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Reliability: Modeling, Prediction, and Optimization by D. N. Prabhakar Murthy, Wallace R. Blischke

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CHAPTER 12

Reliability Management

12.1 INTRODUCTION

As indicated in Chapter 1, buyers of products (or systems) can be grouped into three categories:

  1. Individuals (buyers of consumer durables and nondurables)
  2. Businesses (buyers of commercial and industrial products as well as durables and non-durables)
  3. Governments agencies (buyers of advanced high-tech, defense products as well as all of the previous types of products)

The reasons for buying a product are different for each group. Individual buyers purchase products to derive some satisfaction or pleasure (e.g., a stereo system to listen to music) or benefits (e.g., a washing machine to wash clothes or refrigerator to store food to prevent spoilage) or both (e.g., a new car). Businesses buy products to produce other products and/or services. An important goal in this context is making a profit and achieving other business goals such as market share, growth, etc. Finally, governments buy high-tech defense products to ensure national security and protection from unfriendly governments.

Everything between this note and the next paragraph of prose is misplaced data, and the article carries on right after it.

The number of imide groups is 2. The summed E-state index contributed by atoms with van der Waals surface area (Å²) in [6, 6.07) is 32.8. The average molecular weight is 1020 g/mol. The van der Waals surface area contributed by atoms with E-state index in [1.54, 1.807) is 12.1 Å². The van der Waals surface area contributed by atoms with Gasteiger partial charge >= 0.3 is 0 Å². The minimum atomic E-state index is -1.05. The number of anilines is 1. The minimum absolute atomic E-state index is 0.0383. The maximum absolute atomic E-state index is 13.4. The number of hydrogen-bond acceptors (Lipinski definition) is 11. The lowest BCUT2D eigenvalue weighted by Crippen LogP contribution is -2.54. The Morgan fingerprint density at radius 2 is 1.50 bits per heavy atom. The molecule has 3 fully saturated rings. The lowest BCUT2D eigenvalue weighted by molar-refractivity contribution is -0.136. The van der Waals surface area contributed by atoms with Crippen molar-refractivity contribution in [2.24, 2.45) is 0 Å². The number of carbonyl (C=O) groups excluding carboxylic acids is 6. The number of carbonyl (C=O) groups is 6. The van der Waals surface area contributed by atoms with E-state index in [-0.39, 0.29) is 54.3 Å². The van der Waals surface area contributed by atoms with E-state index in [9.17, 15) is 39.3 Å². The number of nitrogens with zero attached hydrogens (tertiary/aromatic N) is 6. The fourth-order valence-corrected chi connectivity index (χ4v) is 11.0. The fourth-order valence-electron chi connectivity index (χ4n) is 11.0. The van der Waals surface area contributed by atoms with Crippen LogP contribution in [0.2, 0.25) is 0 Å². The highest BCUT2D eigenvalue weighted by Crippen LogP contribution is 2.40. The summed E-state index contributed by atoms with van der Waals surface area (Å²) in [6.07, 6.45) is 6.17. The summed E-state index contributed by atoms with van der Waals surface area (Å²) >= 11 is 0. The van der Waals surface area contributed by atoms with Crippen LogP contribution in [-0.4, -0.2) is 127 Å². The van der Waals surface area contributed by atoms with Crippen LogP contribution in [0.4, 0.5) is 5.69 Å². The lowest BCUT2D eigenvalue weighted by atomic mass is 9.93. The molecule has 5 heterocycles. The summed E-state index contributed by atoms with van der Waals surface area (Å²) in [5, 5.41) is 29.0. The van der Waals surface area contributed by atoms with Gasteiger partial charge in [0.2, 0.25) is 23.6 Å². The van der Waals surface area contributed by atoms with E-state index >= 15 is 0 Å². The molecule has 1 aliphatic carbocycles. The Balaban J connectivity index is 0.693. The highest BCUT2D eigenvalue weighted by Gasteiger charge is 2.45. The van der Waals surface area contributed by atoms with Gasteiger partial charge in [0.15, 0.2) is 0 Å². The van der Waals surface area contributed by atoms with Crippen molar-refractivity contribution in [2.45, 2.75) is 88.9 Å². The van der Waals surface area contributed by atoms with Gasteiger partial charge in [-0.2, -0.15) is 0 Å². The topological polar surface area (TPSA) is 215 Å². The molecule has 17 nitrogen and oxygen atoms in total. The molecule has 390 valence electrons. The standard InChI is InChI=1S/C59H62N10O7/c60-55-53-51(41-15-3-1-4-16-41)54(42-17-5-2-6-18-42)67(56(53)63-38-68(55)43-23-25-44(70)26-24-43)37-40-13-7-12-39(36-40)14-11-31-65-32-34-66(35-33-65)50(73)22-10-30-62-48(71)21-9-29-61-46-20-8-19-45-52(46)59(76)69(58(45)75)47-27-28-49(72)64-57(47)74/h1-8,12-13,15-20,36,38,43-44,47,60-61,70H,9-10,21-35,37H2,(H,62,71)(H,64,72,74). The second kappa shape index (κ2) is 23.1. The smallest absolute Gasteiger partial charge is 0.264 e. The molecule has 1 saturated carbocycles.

As discussed in Parts AC, all products are unreliable in the sense that they deteriorate over time and ultimately fail. As a result, the performance of the product is affected and this in turn has a significant impact on the buyer. For individual buyers, it is usually the loss of satisfaction or benefits, but in some cases there is also an associated economic loss (e.g., the contents of a freezer spoiling due to failure of the compressor). The cost ...

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